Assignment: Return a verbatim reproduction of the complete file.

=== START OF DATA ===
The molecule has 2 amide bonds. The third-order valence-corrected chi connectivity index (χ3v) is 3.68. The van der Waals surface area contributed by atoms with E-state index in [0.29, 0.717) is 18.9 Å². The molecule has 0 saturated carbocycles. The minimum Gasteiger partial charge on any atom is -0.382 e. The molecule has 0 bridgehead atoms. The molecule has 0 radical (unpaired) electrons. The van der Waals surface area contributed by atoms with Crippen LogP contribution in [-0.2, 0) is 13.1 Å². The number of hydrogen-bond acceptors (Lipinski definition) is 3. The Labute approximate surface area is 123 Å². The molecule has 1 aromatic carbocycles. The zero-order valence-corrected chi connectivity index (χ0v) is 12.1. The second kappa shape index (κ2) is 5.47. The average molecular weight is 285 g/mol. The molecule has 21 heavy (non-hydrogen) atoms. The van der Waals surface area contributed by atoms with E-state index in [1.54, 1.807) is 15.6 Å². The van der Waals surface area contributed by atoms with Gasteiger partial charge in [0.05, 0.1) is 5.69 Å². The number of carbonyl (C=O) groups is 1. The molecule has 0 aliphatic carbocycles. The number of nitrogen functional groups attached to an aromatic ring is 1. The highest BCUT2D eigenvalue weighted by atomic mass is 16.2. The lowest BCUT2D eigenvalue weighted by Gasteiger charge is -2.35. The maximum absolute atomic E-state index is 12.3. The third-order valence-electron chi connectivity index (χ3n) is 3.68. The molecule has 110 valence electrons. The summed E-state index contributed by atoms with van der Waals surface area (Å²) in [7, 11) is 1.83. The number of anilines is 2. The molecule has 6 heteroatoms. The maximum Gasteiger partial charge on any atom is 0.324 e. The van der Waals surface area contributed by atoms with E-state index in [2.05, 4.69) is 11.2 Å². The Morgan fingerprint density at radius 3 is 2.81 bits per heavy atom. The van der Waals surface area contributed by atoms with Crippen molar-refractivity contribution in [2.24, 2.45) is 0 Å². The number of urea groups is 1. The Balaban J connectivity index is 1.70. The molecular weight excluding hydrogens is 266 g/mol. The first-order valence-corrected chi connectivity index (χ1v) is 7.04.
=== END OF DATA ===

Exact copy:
The molecule has 2 amide bonds. The third-order valence-corrected chi connectivity index (χ3v) is 3.68. The van der Waals surface area contributed by atoms with E-state index in [0.29, 0.717) is 18.9 Å². The molecule has 0 saturated carbocycles. The minimum Gasteiger partial charge on any atom is -0.382 e. The molecule has 0 bridgehead atoms. The molecule has 0 radical (unpaired) electrons. The van der Waals surface area contributed by atoms with Crippen LogP contribution in [-0.2, 0) is 13.1 Å². The number of hydrogen-bond acceptors (Lipinski definition) is 3. The Labute approximate surface area is 123 Å². The molecule has 1 aromatic carbocycles. The zero-order valence-corrected chi connectivity index (χ0v) is 12.1. The second kappa shape index (κ2) is 5.47. The average molecular weight is 285 g/mol. The molecule has 21 heavy (non-hydrogen) atoms. The van der Waals surface area contributed by atoms with E-state index in [1.54, 1.807) is 15.6 Å². The van der Waals surface area contributed by atoms with Gasteiger partial charge in [0.05, 0.1) is 5.69 Å². The number of carbonyl (C=O) groups is 1. The molecule has 0 aliphatic carbocycles. The number of nitrogen functional groups attached to an aromatic ring is 1. The highest BCUT2D eigenvalue weighted by atomic mass is 16.2. The lowest BCUT2D eigenvalue weighted by Gasteiger charge is -2.35. The maximum absolute atomic E-state index is 12.3. The third-order valence-electron chi connectivity index (χ3n) is 3.68. The molecule has 110 valence electrons. The summed E-state index contributed by atoms with van der Waals surface area (Å²) in [7, 11) is 1.83. The number of anilines is 2. The molecule has 6 heteroatoms. The maximum Gasteiger partial charge on any atom is 0.324 e. The van der Waals surface area contributed by atoms with E-state index in [2.05, 4.69) is 11.2 Å². The Morgan fingerprint density at radius 3 is 2.81 bits per heavy atom. The van der Waals surface area contributed by atoms with Crippen molar-refractivity contribution in [2.24, 2.45) is 0 Å². The number of urea groups is 1. The Balaban J connectivity index is 1.70. The molecular weight excluding hydrogens is 266 g/mol. The first-order valence-corrected chi connectivity index (χ1v) is 7.04.